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Main results of the South African Innovation Survey 2005

Main results of the South African Innovation Survey 2005

Main results of the South African Innovation Survey 2005

Innovation is widely acknowledged as being key to economic growth and progress, particularly as innovation by business enterprises is vital in ensuring their future success and competitiveness in an increasingly competitive global market. With this in mind, the Centre for Science, Technology and Innovation Indicators (CeSTII) was commissioned by the Department of Science and Technology (DST) to undertake a national innovation survey based on international best practice.

Economics, development and innovation

  • Product Information
  • Format: 280mm x 210mm (Soft Cover)
  • Pages: 200
  • ISBN 13: 978-07969-2240-3
  • Rights: World Rights

A survey undertaken on behalf of DST by CeSTII Innovation is widely acknowledged as being key to economic growth and progress, particularly as innovation by business enterprises is vital in ensuring their future success and competitiveness in an increasingly competitive global market. With this in mind, the Centre for Science, Technology and Innovation Indicators (CeSTII) was commissioned by the Department of Science and Technology (DST) to undertake a national innovation survey based on international best practice. Innovation surveys are designed to measure the extent of innovation in the business sector of a country and, among other measures, to estimate expenditure on various innovation activities. This report presents the main findings of the South African Innovation Survey 2005, covering the period 2002-2004, and carried out according to international methodology and a core questionnaire provided for the Fourth Round of the Community Innovation Survey (CIS4) for European Union countries, as provided by Eurostat. Detailed data tables analysing the breakdown of responses to the various questions in the survey are provided as an Appendix. Where available, comparisons are made with the results of the CIS4. This is the first time that it has been possible to objectively compare innovation survey data for South Africa with the results of similar surveys in developed countries.

This study will inform higher education planning, business policy and trade practice and provides policymakers and planners with essential and comparative data. Readers will find the results contained in this volume encouraging as they reveal just how innovative and competitive South African business enterprises appear to be.

Tables and figures
Acknowledgements
Executive summary
Abbreviations and acronyms

1 BACKGROUND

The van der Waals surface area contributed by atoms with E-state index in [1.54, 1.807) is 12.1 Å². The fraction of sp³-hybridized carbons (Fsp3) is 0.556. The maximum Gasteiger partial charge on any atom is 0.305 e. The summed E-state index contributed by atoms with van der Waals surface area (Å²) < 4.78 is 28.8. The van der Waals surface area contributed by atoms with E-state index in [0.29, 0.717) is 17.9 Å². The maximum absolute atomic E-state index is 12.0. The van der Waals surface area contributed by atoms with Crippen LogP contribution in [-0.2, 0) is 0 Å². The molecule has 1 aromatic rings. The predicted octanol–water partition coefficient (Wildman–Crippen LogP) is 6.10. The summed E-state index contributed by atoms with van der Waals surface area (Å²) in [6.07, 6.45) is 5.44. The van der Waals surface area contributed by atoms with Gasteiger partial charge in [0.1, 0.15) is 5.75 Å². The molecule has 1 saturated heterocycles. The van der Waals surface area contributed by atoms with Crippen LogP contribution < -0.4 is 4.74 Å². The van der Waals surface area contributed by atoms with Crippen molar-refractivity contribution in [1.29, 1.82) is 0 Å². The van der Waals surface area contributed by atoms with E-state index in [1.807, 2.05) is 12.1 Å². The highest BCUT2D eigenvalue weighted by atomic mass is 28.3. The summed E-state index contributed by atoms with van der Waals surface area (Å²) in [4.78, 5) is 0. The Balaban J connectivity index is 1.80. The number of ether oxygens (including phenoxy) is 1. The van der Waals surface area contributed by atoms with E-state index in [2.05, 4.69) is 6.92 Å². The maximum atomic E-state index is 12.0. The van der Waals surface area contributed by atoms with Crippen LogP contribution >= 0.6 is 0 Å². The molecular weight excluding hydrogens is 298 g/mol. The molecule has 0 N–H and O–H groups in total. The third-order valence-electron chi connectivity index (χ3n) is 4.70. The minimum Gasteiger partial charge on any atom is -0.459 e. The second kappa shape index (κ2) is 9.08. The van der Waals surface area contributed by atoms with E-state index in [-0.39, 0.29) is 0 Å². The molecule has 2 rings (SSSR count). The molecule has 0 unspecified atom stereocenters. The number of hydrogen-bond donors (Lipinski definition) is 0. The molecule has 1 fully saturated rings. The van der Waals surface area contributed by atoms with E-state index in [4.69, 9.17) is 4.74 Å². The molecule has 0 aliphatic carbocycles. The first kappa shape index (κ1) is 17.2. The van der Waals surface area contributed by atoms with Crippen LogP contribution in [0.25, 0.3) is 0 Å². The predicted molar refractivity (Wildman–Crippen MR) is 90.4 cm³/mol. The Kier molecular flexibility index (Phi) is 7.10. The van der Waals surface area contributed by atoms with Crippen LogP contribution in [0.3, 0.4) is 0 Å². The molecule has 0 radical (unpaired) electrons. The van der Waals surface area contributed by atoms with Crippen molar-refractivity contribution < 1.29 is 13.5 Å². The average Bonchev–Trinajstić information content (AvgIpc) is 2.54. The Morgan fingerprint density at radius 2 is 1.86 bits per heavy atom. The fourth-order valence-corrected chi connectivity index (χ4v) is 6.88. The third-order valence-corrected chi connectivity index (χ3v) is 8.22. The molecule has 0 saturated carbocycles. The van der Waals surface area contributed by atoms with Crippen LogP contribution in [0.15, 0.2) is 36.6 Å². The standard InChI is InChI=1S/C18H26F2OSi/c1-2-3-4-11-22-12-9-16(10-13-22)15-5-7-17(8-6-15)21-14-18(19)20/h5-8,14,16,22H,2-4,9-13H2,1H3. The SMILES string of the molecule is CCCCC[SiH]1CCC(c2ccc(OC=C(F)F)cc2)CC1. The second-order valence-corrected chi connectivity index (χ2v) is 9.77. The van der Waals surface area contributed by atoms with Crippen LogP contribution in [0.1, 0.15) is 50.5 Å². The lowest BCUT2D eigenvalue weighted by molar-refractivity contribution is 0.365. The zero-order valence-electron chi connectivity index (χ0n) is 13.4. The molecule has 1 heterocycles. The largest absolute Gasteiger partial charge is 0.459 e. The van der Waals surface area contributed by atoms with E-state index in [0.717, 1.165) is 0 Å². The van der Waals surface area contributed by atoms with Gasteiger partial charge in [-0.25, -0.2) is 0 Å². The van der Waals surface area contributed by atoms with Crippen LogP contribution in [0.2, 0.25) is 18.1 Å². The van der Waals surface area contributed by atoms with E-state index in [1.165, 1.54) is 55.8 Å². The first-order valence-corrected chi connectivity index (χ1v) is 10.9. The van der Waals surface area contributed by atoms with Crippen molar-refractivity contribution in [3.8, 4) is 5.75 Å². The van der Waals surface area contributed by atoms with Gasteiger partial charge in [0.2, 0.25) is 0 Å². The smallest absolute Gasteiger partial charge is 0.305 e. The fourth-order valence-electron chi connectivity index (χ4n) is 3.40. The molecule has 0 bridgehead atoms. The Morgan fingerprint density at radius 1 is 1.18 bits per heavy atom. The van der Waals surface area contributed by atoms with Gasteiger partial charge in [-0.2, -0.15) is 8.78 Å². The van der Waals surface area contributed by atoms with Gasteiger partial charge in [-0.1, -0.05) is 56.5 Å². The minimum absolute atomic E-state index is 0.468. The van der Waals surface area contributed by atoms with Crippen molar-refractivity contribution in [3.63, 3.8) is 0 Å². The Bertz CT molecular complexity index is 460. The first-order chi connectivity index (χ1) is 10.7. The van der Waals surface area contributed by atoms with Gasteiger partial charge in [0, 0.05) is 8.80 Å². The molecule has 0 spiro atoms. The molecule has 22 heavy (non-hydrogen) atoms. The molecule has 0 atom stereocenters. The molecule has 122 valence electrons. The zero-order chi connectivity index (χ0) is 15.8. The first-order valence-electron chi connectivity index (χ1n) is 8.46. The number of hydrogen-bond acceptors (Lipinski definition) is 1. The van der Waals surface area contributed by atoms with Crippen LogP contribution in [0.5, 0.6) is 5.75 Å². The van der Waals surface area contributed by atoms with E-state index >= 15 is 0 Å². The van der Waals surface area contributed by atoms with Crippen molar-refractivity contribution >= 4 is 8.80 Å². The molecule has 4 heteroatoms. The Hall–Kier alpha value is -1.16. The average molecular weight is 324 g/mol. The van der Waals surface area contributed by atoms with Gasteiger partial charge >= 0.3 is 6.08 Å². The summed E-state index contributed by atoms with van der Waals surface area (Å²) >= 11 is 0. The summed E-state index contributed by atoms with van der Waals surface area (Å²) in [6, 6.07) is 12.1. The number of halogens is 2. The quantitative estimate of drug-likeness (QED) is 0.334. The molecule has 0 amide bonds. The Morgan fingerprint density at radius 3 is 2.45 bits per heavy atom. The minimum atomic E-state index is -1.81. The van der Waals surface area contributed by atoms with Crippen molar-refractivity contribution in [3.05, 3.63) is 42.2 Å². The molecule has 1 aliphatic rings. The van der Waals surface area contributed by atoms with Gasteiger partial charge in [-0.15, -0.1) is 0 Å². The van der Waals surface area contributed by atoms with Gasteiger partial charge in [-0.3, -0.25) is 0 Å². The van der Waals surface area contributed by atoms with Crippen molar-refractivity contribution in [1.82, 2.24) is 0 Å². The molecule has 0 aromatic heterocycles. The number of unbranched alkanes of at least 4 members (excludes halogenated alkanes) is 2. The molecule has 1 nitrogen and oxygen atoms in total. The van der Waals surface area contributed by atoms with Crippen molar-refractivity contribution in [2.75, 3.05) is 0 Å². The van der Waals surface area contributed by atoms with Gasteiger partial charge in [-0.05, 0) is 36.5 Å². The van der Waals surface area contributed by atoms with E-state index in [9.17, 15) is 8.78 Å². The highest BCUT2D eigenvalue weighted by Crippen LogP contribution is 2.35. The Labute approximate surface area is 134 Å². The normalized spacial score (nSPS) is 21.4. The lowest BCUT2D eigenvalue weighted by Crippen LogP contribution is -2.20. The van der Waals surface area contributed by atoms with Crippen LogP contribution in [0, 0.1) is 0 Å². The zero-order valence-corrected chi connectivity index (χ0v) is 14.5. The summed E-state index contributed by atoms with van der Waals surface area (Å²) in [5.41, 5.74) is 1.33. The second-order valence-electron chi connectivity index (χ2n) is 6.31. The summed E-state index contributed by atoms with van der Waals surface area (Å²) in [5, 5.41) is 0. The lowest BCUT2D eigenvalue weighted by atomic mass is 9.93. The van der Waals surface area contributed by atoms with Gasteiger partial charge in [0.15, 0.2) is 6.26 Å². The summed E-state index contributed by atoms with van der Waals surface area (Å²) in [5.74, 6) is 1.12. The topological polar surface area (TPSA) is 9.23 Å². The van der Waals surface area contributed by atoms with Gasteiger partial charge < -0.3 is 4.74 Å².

2 INTRODUCTION

3 METHODOLOGY

4 RESULTS

  • Rate of innovation
  • The characteristics of enterprises covered by the survey
  • Types of innovations
  • Product (goods or services) innovation
  • Process innovation
  • Innovation activities and expenditures
  • Financial support for innovation activities
  • Sources of information and cooperation for innovation activities
  • Cooperation partners for innovation activities
  • Effects of innovation during the period 20022004
  • Factors hampering innovation activities during the period 20022004
  • Intellectual Property Rights

5 CONCLUSIONS AND POLICY RECOMMENDATIONS

6 APPENDICES
Appendix 1: Main tabular results of the South African Innovation Survey 20022004 (A Tables)
Appendix 2: Main tabular results of the South African Innovation Survey 20022004 (B Tables)
Appendix 3: Open letter from the European Commmission, Eurostat to non-EU member states
Appendix 4: The Fourth Community Innovation Survey (CIS4): Methodological recommendations and Core Questionnaire
Appendix 5: South African Innovation Survey 2005 Questionnaire
Appendix 6: South African Innovation Survey 2005: frequently asked questions (faq) booklet

REFERENCES AND ADDITIONAL READING

William Blankley is a director in the Centre for Science, Technology and Innovation Indicators (CeSTII) in the Knowledge Systems cross-cutting unit of the HSRC. He holds an MSc with distinction from the University of Cape Town, and an MBA from the University of Cape Town’s Graduate School of Business. He is currently responsible for the South African Innovation Survey, is advisor for the South African R&D Survey and leads various other CeSTII projects.

Cheryl Moses is a researcher at the Centre for Science, Technology and Innovation Indicators (CeSTII), in the Knowledge Systems cross-cutting unit of the HSRC. She holds an MSc in medical biosciences from the University of the Western Cape (UWC).

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